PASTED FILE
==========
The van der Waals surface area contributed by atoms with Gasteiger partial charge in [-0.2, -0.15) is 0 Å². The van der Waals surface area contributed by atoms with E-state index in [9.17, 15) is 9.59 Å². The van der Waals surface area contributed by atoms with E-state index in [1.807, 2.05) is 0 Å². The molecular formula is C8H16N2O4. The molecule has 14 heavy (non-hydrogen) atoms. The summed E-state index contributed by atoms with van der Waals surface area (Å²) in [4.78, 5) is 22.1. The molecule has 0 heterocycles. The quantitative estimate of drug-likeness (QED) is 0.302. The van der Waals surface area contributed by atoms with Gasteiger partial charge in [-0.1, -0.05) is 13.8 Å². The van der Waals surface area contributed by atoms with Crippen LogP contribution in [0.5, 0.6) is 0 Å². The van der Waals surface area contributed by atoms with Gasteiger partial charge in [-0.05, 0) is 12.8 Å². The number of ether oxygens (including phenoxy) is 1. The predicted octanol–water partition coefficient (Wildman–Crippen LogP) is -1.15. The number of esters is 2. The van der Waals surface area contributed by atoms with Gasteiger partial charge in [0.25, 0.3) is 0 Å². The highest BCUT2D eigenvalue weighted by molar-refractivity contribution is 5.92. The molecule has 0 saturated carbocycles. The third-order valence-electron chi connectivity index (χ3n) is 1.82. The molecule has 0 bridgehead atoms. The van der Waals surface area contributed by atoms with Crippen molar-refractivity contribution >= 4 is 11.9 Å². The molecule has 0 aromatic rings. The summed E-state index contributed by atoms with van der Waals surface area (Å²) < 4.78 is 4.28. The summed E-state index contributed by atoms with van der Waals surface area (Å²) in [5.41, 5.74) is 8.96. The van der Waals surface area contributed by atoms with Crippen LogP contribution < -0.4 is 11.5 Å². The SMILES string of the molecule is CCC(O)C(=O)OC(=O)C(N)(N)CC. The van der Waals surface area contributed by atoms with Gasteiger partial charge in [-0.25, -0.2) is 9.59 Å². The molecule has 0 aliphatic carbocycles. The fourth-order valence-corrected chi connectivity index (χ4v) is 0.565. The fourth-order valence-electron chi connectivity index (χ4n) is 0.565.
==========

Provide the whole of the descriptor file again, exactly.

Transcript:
The van der Waals surface area contributed by atoms with Gasteiger partial charge in [-0.2, -0.15) is 0 Å². The van der Waals surface area contributed by atoms with E-state index in [9.17, 15) is 9.59 Å². The van der Waals surface area contributed by atoms with E-state index in [1.807, 2.05) is 0 Å². The molecular formula is C8H16N2O4. The molecule has 14 heavy (non-hydrogen) atoms. The summed E-state index contributed by atoms with van der Waals surface area (Å²) in [4.78, 5) is 22.1. The molecule has 0 heterocycles. The quantitative estimate of drug-likeness (QED) is 0.302. The van der Waals surface area contributed by atoms with Gasteiger partial charge in [-0.1, -0.05) is 13.8 Å². The van der Waals surface area contributed by atoms with Crippen LogP contribution in [0.5, 0.6) is 0 Å². The van der Waals surface area contributed by atoms with Gasteiger partial charge in [-0.05, 0) is 12.8 Å². The number of ether oxygens (including phenoxy) is 1. The predicted octanol–water partition coefficient (Wildman–Crippen LogP) is -1.15. The number of esters is 2. The van der Waals surface area contributed by atoms with Gasteiger partial charge in [0.25, 0.3) is 0 Å². The highest BCUT2D eigenvalue weighted by molar-refractivity contribution is 5.92. The molecule has 0 saturated carbocycles. The third-order valence-electron chi connectivity index (χ3n) is 1.82. The molecule has 0 bridgehead atoms. The van der Waals surface area contributed by atoms with Crippen molar-refractivity contribution >= 4 is 11.9 Å². The molecule has 0 aromatic rings. The summed E-state index contributed by atoms with van der Waals surface area (Å²) < 4.78 is 4.28. The summed E-state index contributed by atoms with van der Waals surface area (Å²) in [5.41, 5.74) is 8.96. The van der Waals surface area contributed by atoms with Crippen LogP contribution < -0.4 is 11.5 Å². The SMILES string of the molecule is CCC(O)C(=O)OC(=O)C(N)(N)CC. The van der Waals surface area contributed by atoms with Gasteiger partial charge in [-0.25, -0.2) is 9.59 Å². The molecule has 0 aliphatic carbocycles. The fourth-order valence-corrected chi connectivity index (χ4v) is 0.565. The fourth-order valence-electron chi connectivity index (χ4n) is 0.565.